Wednesday, July 22, 2015


When I first heard about the imminent publishing of Harper Lee’s so-called second novel, I knew there was something hinky going on. Clearly, it had not been set in motion by the author (89) who lives in a nursing home. After trying to publish my own first novel, I have experienced the industry's peculiarities. They are much akin to the art world in which all gatekeepers want a track record (branding) no matter what the quality of the work. This is why the same artists are shown over and over locally and worldwide. This forces masses of creative individuals to invent identities online. This is called nano-casting, so I’m told, replacing previous narrowcasting ­– all derived from the original word, broadcasting, if you follow the flow of media jargon. Here novices can tough it out in a crowd of millions with a personal websites and a Twitter accounts. There is always a chance of discovery in a sea of drek, incessant social media and celebrity bullshit. Good luck, sucker.
I read the first chapter of Watchman last week in the Wall Street Journal. Later, there was a follow up editorial about the discovery of the manuscript in Harper’s safe-deposit box by her life-long attorney, Tonya B. Carter in Alabama, 2011. There was a PBS documentary with a story of a different slant, mostly to do with the civil rights aspects of both book and film. The rest will come out in the wash as everyone discovers Go Set A Watchman was clearly the trial go for ‘Mockingbird.’ It was written before our beloved American classic novel featuring adorable tomboy, Scout and upstanding lawyer dad, Gregory Peck. He ends up representing all progressive, liberal whites then and now. I mention Peck because I have seen the film numerous times while never reading the actual book! My High School English class read Moby Dick instead and Mark Twain, two guy writers. Sorry. My ignorance is appalling, but can you see the wool being pulled over us sheep? Is it a trivial matter that Peck appeared in both films? Well, maybe, but I digress.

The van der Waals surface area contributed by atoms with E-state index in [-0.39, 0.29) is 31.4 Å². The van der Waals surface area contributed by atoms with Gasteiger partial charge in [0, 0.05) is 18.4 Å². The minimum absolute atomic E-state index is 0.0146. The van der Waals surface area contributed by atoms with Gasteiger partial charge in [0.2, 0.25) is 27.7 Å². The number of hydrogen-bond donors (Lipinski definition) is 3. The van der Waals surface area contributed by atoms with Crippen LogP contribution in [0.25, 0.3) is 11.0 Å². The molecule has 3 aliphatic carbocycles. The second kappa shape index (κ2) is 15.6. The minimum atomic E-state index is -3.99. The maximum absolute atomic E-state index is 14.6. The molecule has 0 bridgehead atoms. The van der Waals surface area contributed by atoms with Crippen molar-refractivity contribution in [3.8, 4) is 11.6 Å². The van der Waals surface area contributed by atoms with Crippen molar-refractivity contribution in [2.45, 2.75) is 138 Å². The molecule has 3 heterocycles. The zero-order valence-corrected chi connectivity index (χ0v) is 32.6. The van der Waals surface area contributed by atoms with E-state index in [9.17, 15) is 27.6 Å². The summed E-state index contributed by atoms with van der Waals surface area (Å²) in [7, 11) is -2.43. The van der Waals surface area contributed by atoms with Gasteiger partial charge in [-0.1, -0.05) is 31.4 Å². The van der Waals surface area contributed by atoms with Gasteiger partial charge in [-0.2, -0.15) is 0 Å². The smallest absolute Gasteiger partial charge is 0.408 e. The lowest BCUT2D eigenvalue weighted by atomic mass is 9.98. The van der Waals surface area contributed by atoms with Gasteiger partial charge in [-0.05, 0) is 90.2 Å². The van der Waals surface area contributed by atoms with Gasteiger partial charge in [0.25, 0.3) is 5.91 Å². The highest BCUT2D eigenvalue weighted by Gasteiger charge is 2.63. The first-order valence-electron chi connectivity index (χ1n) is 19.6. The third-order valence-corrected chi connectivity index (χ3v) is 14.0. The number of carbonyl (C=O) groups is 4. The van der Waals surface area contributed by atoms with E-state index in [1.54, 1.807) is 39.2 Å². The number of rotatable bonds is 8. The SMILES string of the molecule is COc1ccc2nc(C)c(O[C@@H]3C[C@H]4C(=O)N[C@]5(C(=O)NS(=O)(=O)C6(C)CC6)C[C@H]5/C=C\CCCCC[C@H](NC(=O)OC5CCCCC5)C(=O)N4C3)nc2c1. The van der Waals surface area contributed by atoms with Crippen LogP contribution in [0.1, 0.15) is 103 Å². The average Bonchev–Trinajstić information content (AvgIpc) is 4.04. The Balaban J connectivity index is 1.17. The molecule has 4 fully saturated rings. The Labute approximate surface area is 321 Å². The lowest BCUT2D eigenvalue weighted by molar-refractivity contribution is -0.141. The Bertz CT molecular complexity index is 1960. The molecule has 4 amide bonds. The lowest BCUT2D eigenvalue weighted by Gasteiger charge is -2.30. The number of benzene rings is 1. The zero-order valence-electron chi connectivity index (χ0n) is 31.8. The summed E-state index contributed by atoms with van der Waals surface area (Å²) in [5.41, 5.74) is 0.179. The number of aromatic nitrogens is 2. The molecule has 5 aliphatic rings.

Yet another recent PBS radio discussion was on point and questioned the ethics of publishing Watchman. A guest author – die-hard literary guy who’d never seen the film version – used the term, “sinister packaging.” I concur. They played Reese Witherspoon reading a bit of the same chapter from the book-on-tape.  Fine, but all this fuss is not just about Mockingbird but the subsequent film that met many more eyes over many decades. That is the nature of popular culture. I have picked up a flyer from my local bricks & mortar bookstore – there is still one in NW Philly – advertising the sale and reading of Watchman accompanied by a screening of Mockingbird. I have to curb my enthusiasm. What about the connection between Truman Capote (In Cold Blood, another book and film) and Nelle? Is there a darker side to this story?

No comments: